Now, about The Ultimate Day Trader. Yes, a few typos and mislabeled charts. However, I worked my way up from trading GE, NFLX and MSFT, etc. to the futures market. I believe that this book is GREAT for this vehicle of trading. Maybe I am finally starting to see the bigger picture after thousands of hours looking at moving and static charts, regardless, this book will help you once you log in some time with the markets and technical analysis. It shows you how to be where the market is going to be before it is there with your orders in place already. I am actually a little in awe and disbelief at how simple and how well the MAC(Moving Average Channel) trade works as long as one knows how to spot support and resistance and get your order in before it gets there. The author expects you to know how to do this already(spot support and resistance) and does not spend a lot of time on it. Once that MAC triggers a trade, you find the R/S levels you put in an OTA Limit, OCA Stop Market, and an OCA Market-if-Touched exit(this last part is my input). Mark Douglas, in Trading in the Zone, talks about doing your risk reward analysis after predicting where the market will be and then putting in your orders before it gets there. When I first read this, I was like you gottta be kidding me, how the heck are you going to do that? Well, it simple, once the trend changes(which the MAC setup identifies) set the buy or sell at r/s and put your stop on the other side and put your target exit near the opposite r/s level. A couple of the trade techniques in Bernstein's The Ultimate Day Trader, if used in the markets he suggests,are perfect for this kind of "TRAP" setting.
I call it a trap, like trapping a chicken for dinner as opposed to running around the barn yard tiring yourself out trying to catch one. Just set a trap at a likely place it will be and come back later and see if dinner is there or not. Trading can be the same way.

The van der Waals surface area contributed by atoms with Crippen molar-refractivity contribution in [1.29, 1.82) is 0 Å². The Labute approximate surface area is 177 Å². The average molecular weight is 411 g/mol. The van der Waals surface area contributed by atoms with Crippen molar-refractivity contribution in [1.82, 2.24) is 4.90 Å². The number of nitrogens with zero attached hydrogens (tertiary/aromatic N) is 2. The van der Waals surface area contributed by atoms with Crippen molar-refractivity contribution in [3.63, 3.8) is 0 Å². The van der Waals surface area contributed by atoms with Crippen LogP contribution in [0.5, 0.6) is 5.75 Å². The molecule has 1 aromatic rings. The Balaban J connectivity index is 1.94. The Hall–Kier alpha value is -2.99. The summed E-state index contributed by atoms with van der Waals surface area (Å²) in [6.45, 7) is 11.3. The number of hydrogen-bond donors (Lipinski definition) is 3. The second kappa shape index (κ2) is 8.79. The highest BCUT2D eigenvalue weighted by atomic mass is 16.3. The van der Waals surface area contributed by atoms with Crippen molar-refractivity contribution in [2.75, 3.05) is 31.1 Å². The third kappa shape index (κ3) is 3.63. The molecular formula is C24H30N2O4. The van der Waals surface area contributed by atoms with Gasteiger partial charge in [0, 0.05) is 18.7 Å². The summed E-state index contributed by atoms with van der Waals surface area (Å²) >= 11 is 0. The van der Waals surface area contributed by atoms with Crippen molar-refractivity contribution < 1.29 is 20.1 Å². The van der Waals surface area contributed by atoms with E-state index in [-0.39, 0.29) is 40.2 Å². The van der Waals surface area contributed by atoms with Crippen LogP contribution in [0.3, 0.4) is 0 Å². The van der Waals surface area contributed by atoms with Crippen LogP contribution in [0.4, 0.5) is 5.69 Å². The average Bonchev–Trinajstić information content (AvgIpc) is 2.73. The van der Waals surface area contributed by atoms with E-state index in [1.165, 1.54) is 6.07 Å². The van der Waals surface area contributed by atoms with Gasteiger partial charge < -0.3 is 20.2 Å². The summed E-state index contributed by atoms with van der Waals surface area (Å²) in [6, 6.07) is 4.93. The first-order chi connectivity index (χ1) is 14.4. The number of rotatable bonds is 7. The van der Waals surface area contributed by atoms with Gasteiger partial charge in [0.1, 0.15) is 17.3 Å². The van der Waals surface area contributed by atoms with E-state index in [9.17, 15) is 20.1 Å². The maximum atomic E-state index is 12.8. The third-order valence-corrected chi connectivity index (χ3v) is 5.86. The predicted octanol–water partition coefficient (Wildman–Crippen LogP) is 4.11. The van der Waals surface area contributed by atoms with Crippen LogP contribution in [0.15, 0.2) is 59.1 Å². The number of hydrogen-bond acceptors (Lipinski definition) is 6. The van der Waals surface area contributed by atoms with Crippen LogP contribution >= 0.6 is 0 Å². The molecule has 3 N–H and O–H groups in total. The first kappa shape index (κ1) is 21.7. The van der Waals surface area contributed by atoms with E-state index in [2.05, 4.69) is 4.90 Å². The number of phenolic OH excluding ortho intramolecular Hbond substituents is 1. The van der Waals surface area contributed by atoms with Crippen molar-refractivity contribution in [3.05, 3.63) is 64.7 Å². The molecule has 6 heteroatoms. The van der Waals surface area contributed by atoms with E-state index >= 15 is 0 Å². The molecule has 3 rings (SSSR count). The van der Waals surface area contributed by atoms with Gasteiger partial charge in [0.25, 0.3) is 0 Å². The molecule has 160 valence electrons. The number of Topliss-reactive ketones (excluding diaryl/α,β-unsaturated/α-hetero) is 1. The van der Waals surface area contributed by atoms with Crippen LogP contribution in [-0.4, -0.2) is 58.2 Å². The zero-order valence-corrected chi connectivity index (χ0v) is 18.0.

Using OHLC bars(old school for me) was actually refreshing after learning to read candlesticks and using them for a year. I have the bars just one color--blue on a black background. I do not even read them--just use them as R/S indicators and when two pop out of the channel for a trade setup/trigger. Man-o-man, after watching red and green candlesticks form patterns for a year, it is really nice to not even have to watch that--it will drive you a little nutty after a while and Bernstein's method is much simpler and easier on the eyes. Even though candlesticks can predict a move sooner than a OHLC bar, that is not how the bars are used so the disparity doesn't matter in this instance.
There is a problem with the one indicator: the 28 momentum with an intersecting 28 moving average of momentum trigger; not that it doesn't work but many trading platfroms don't put upper and lower indicators in the same grid. That is something the individual trader will have to work out for themselves.
I bought this book more than 10 months ago and just read a few chapters: mainly the beginning and the end, and in the interim have read Turner's book, Douglas's two books, Bernstein's How the Future's Market Work, some(1/2) of Brown's Fibonacci Analysis(an incredible read), Schwagger's Market and New Market Wizards and Mastering the Trade by John Carter, and sections from several other books on Candlesticks, Techs in general and trading psychology. I just finished The Ultimate Day Trader a few weeks ago. I would have to say very simple, to the point, and in its simplicity it is GREAT. It's quality not quantity. He states the biggest obstacle to making what is in his book work is the trader himself/herself. All I can say is spend some time with the markets both trading and practice trading, read this book, practice some more and then read it again. You might be suprised. It is not the Holy Grail but that is only inside of us--we just need the right experience, discipline and guidance to see it, and this book will help.
He states in the book that it is a book of "methods" not a book of "systems." This is the classic Plato vs Aristotle dichotomy. One leaning towards the efficacy and insight of the subject and the other towards the utility of the object in an external framework. If one leans too far in either direction one is out of balance. He states that his techiques cannot be back tested well because one cannot backtest the trader's consistent follow through in maximizing the trade. If one wants a machine like system that does everything for them, this book won't do it. But, if one wants(what seems my opinion) to be some solid trading strategies that a somewhat experienced trader can use, then these will help. Personal Awareness and Self- Analysis are more important than just technical analysis.
He, Bernstein, comments on the use of mystical and mythical patterns in trading(even though I love this aspect of trading too) and, yet, he states how there are simpler ways to make money. He is right and his book shows you the way.